About Para-Swimming

Para Swimming

Para Swimming

Although not a new term, it may first help to explain what Para Swimming means in its uses and reality.

The term has become commonly used as a derivation of Paralympic, which itself is a derivation of the original title of Parallel Olympics.

Para swimming is now used to describe any aquatic activity that is participated in by someone who would define themselves as a Disabled Person.

Warwickshire ASA as inclusive provider and supporter of aquatic activities will endeavour to ensure that all activities under its auspice are organised and delivered in as accessible manner as possible. To this end WASA will support, develop and promote inclusive Para Swimming activities and the development of inclusive practices with and for its member organisations and individuals within the catchment.

Competitive Para-Swimming

Competitive Para Swimming is both easy and complicated to understand. At its core, just as with any non-disabled swimmer, there will be Disabled People who are swimmers who would wish to compete, and there must always be provision made for Para Swimmers to take part in competition, whether this is inclusive, or when appropriate, exclusive. To make competition fair, a series of classifications has been devised that delivers a framework for fair and equitable competition.

Understanding the basics of the classification system is needed to be able to offer competitive opportunities. What you don’t need to understand, is every individual’s medical diagnosis, needs or impacts of their impairments on everyday life, but rather the classifications that swimmers have provide the necessary framework for participation in competitive swimming.

The Para Classification system is a global structure that is used to ensure that all and any competitions and competitors operate in the same way. Essentially there are 15 levels of classification in the global structure, which is overseen by the International Paralympic Committee, plus in the UK we have the Disability Certificate.

The 15 classifications are created from 4 main sub-groups and stratified depending on the functional capacity of the individual swimmer. The classifications are also in 3 areas, S denotes all strokes bar breaststroke and Individual Medley, which in turn are classified as SB and SM, as these disciplines are affected differently by differing functional capacities. The classifications are as follows:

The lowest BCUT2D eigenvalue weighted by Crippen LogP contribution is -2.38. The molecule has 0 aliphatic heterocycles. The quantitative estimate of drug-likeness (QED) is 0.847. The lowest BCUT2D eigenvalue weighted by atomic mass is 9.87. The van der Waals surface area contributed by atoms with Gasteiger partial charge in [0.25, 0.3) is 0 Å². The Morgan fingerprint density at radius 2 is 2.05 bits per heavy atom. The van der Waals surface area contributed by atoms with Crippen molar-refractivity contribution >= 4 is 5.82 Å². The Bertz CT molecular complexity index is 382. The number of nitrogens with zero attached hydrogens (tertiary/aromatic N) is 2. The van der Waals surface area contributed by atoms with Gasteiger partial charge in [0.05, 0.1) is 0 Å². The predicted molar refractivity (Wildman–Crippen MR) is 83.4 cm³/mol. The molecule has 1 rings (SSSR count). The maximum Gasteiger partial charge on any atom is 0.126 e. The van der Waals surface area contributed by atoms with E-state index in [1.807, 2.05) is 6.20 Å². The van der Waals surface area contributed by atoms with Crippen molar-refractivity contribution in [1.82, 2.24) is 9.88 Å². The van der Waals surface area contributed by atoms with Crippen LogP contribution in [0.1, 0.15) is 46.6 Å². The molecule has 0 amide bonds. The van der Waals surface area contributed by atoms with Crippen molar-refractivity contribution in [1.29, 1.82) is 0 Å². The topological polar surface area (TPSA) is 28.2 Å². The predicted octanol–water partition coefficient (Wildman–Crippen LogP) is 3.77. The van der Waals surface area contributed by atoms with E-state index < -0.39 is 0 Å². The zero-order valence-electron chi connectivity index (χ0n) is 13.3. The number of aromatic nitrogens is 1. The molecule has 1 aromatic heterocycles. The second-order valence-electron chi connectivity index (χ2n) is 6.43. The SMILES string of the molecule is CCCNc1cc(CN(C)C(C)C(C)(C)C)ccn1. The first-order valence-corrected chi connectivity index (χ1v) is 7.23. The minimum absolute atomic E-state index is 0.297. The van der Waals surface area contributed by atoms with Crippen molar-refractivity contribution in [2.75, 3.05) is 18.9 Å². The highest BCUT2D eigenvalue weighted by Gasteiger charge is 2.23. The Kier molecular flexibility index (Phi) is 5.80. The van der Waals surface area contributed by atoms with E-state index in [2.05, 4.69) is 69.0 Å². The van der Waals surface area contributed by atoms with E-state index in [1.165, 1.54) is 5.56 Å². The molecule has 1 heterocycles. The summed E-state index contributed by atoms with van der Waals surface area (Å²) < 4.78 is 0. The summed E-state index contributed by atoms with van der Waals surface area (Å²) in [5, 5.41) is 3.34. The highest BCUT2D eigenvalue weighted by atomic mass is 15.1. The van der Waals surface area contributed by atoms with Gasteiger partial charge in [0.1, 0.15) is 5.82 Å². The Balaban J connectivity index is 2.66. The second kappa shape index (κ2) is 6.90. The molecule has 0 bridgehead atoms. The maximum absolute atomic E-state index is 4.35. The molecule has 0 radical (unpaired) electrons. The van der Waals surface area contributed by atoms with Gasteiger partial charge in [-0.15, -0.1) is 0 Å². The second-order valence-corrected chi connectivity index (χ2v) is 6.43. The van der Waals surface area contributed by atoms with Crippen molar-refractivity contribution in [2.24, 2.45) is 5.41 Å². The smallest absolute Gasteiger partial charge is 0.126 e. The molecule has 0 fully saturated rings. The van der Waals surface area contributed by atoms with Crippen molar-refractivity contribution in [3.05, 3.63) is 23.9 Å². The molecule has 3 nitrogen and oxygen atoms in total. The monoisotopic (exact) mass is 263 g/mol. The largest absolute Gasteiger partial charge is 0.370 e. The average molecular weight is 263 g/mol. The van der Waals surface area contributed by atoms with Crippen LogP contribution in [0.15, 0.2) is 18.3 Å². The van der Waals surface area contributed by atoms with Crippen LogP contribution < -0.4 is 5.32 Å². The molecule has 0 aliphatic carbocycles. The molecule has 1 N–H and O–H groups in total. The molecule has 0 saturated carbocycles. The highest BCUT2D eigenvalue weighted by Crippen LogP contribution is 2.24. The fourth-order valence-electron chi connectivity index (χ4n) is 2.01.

• Physical Impairment S1 to S10 (SB1 -SB9 and SM1-SM10) with S10 being those with the greatest physical functional capacity
  • Visual Impairment S11 to S13 (SB11 -SB13) with S13 being those with the least impact on their vision
  • Intellectual Impairment S14 & SB14
  • Hearing Impaired S15

Each impairment group will have a minimum level of impact on functional capacity that has to be reached before a classification is offered.

If you are or have a swimmer that may be eligible for classification, then please click here for greater information and further links with application details

Domestic Competition Options and British Disability Points

There are two basic methods of creating fair competition within the classification structure that can be adopted by any club organisation and at any level of domestic competition form Club Champs to Nationals.

  • In Class Competition – This is where there are enough competitors within the same classification to compete against each other for an outright fastest swimmer-based competition

  • Inter-Class Competition – This is used when competitor levels are such that it is not feasible to run In Class Competition. This method uses a system known as British Disability Points, or BDP for short, which uses a parallel model to FINA Points for calculation relative performance based on world best swims. This system can then be used for exclusive ranking, such as is used as WASA events where Para Swimmer are awarded rankings within the Para Swimming cohort of the event. However, BDP can also be used in direct relation to FINA Points so that for example as used by Orion SC at their Club Champs, Para-swimmers compete against their club mates with both points systems used together to determine race rankings. This system allows for and should ensure, that all meets, from club to National level, are inclusive of Para Swimming.

Para Swimmer Development & Making Para Swimming a Reality for Your Club

The most important element in making your club accessible to Para-Swimmers is the desire to be inclusive as this will provide the drive and determination to make it a reality where-ever possible.

Para Swimmers do not just start out ready to compete, like every other swimmer there needs to be a development programme from learn to swim right through the ADSP and into the OADF. Sometimes development needs will necessitate specific and or separate provision to create a pathway into inclusive participation and competition.

Therefore, WASA will support and encourage all clubs to create and implement inclusion strategies that allow for the development of the broadest level of opportunities for would be Para- swimmers to learn to swim, and if desired move into and upward through the competitive structures.

For further information please do not hesitate to contact WASA.